In the end, though, it didn’t work out. And that’s fine; more than fine, it’s a big step for me. I didn’t take it personally or try to change myself to make it work. A huge milestone in an unexpected way.

I’ve had two main takeaways from being on The Game (Show) of Love. First is that I know for certain I’m ready to be open and vulnerable with another person, and that doesn’t mean my life will drastically change in a negative way. Unlike before, it has shown me that I do have the capability to date, state my true feelings, and move on if I’m not happy with something, rather than allowing someone to make me feel as if I’m the problem. Some things just are not meant to be, and that’s okay.

I wouldn’t have been able to learn from my experience and grow from it had the show not been set up to be inclusive. I was able to see people from different backgrounds, identities, bodies, and sexual orientations all in one place. When I last spoke to Hidem, she pointed out how intentional she had been in creating inclusion. “I really want all different types of people on the show and have all different types of relationships represented,” she said. “I’m bisexual and I understand representation matters. I want to actually achieve that.”

That type of inclusivity is what leads to my second takeaway: the friendships I’ve built with other contestants. As the show has continued since I was on it, I’ve begun interacting more with contestants from other episodes. It all began with a post-show dish and has led to forming some beautiful new friendships with people that allow me to be my honest self. For the first time since college, I feel part of a community. That sense of belonging is absolutely priceless.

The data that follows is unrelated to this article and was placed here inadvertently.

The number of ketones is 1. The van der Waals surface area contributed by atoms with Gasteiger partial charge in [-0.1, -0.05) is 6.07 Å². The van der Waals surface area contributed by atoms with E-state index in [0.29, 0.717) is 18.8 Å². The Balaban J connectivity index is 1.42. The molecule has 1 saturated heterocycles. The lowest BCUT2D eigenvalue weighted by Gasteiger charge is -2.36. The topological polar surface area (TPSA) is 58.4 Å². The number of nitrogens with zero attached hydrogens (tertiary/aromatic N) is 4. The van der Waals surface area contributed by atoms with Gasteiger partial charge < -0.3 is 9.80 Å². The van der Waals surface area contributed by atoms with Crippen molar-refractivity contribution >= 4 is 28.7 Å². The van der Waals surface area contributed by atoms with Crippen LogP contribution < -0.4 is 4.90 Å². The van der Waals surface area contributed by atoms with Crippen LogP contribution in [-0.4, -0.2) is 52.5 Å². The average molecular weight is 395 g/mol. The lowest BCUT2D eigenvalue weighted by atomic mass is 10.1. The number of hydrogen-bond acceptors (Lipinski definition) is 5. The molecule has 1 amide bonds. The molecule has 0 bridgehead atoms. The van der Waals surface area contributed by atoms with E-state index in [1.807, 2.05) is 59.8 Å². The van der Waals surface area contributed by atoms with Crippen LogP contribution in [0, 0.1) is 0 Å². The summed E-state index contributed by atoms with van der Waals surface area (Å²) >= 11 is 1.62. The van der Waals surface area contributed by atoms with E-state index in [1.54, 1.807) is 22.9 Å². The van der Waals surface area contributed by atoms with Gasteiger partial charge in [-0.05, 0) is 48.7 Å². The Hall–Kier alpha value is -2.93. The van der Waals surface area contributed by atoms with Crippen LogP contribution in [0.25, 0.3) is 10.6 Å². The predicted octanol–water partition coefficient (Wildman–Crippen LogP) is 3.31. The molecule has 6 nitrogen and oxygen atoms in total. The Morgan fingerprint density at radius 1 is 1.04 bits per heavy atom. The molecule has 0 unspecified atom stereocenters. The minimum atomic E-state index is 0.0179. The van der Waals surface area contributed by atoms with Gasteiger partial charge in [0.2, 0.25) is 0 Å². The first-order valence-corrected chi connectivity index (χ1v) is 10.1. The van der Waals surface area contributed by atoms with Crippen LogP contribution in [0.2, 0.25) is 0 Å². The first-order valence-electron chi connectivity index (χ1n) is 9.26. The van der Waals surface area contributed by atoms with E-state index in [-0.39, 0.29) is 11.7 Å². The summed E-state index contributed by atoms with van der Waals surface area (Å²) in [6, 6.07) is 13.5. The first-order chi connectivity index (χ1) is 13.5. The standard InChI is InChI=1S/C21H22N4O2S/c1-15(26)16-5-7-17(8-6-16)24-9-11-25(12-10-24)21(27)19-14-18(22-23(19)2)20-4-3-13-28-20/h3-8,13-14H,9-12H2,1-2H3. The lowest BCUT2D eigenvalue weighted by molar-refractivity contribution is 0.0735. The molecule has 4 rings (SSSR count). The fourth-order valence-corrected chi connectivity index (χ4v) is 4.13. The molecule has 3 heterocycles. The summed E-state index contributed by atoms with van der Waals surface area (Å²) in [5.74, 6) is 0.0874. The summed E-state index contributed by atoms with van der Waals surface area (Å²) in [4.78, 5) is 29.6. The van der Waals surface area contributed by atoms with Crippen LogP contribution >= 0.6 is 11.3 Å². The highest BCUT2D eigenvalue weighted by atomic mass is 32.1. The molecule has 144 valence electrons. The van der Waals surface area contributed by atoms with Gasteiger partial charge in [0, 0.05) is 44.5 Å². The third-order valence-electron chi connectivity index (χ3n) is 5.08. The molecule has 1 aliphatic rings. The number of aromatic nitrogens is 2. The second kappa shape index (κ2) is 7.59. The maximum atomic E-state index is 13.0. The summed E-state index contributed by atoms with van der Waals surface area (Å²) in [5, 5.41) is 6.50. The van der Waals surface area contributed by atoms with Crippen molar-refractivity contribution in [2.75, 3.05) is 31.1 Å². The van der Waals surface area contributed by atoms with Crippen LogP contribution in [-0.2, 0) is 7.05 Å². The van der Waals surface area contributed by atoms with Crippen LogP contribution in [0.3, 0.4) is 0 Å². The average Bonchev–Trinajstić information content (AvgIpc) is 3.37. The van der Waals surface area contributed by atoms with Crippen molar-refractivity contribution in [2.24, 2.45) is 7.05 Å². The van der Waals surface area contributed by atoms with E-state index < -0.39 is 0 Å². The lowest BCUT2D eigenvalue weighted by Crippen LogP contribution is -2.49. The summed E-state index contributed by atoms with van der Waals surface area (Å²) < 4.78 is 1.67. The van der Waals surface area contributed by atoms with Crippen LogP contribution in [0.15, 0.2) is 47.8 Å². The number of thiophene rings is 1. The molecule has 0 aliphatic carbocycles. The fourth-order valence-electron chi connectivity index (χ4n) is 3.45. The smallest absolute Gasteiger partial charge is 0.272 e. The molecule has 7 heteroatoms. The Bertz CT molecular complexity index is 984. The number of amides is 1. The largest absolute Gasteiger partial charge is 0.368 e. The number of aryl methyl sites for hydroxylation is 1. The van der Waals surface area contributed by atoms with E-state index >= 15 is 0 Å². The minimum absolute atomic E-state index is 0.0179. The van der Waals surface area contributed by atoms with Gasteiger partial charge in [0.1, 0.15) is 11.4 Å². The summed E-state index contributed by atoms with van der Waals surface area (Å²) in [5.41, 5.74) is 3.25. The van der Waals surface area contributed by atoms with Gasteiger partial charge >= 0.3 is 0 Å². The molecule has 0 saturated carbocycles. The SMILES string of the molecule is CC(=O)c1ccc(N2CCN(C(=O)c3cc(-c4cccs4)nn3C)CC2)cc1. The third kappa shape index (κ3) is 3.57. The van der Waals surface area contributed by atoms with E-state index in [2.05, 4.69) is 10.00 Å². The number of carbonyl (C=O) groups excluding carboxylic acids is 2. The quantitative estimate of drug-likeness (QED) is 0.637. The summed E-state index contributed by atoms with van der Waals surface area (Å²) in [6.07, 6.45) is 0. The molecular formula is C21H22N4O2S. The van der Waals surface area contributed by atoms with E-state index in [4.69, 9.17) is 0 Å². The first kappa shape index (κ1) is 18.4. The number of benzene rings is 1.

For a show born out of a pandemic, at a time that many others like myself needed to be brought together, it will be interesting to see the post-pandemic future. “A lot of people assume that once quarantine is over, the show no longer exists, but I think it lends itself well to a live event. It could be filmed at a bar or other venue and it could be really fun,” said Hidem. “It’s a very adaptable format.” A space where everyone is welcome, and a reminder to contestants and viewers alike that they should not have to compromise themselves to find love.